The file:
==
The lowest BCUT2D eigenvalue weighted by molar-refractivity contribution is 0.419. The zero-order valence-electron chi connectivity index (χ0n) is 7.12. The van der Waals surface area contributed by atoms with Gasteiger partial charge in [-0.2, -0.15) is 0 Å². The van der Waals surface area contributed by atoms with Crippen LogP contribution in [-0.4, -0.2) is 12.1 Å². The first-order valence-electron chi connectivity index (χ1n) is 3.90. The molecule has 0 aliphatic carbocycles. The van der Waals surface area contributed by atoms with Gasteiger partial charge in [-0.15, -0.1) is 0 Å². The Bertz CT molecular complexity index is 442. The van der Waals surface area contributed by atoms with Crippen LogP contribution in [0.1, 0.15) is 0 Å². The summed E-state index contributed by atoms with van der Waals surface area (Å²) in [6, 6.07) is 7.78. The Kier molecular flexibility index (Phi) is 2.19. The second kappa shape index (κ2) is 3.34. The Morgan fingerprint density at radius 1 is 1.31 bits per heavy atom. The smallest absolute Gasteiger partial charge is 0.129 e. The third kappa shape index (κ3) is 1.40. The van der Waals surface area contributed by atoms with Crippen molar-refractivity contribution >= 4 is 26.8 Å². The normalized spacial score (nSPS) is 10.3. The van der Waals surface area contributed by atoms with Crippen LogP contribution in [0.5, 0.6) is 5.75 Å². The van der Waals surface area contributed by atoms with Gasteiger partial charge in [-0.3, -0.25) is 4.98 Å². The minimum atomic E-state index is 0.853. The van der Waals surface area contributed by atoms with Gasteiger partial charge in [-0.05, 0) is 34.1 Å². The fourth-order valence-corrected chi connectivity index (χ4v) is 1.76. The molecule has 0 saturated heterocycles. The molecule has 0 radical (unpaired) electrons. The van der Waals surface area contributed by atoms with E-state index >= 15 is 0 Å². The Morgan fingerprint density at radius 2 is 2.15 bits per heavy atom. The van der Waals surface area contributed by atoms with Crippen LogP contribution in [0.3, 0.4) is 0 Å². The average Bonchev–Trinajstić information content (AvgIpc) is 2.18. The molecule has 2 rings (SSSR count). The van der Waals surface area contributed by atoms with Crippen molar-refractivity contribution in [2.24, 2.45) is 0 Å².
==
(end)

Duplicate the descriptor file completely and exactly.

The lowest BCUT2D eigenvalue weighted by molar-refractivity contribution is 0.419. The zero-order valence-electron chi connectivity index (χ0n) is 7.12. The van der Waals surface area contributed by atoms with Gasteiger partial charge in [-0.2, -0.15) is 0 Å². The van der Waals surface area contributed by atoms with Crippen LogP contribution in [-0.4, -0.2) is 12.1 Å². The first-order valence-electron chi connectivity index (χ1n) is 3.90. The molecule has 0 aliphatic carbocycles. The van der Waals surface area contributed by atoms with Gasteiger partial charge in [-0.15, -0.1) is 0 Å². The Bertz CT molecular complexity index is 442. The van der Waals surface area contributed by atoms with Crippen LogP contribution in [0.1, 0.15) is 0 Å². The summed E-state index contributed by atoms with van der Waals surface area (Å²) in [6, 6.07) is 7.78. The Kier molecular flexibility index (Phi) is 2.19. The second kappa shape index (κ2) is 3.34. The Morgan fingerprint density at radius 1 is 1.31 bits per heavy atom. The smallest absolute Gasteiger partial charge is 0.129 e. The third kappa shape index (κ3) is 1.40. The van der Waals surface area contributed by atoms with Crippen molar-refractivity contribution >= 4 is 26.8 Å². The normalized spacial score (nSPS) is 10.3. The van der Waals surface area contributed by atoms with Crippen LogP contribution in [0.5, 0.6) is 5.75 Å². The van der Waals surface area contributed by atoms with Gasteiger partial charge in [-0.3, -0.25) is 4.98 Å². The minimum atomic E-state index is 0.853. The van der Waals surface area contributed by atoms with Gasteiger partial charge in [-0.05, 0) is 34.1 Å². The fourth-order valence-corrected chi connectivity index (χ4v) is 1.76. The molecule has 0 saturated heterocycles. The molecule has 0 radical (unpaired) electrons. The van der Waals surface area contributed by atoms with E-state index >= 15 is 0 Å². The Morgan fingerprint density at radius 2 is 2.15 bits per heavy atom. The van der Waals surface area contributed by atoms with Crippen LogP contribution in [0.3, 0.4) is 0 Å². The average Bonchev–Trinajstić information content (AvgIpc) is 2.18. The molecule has 2 rings (SSSR count). The van der Waals surface area contributed by atoms with Crippen molar-refractivity contribution in [2.24, 2.45) is 0 Å².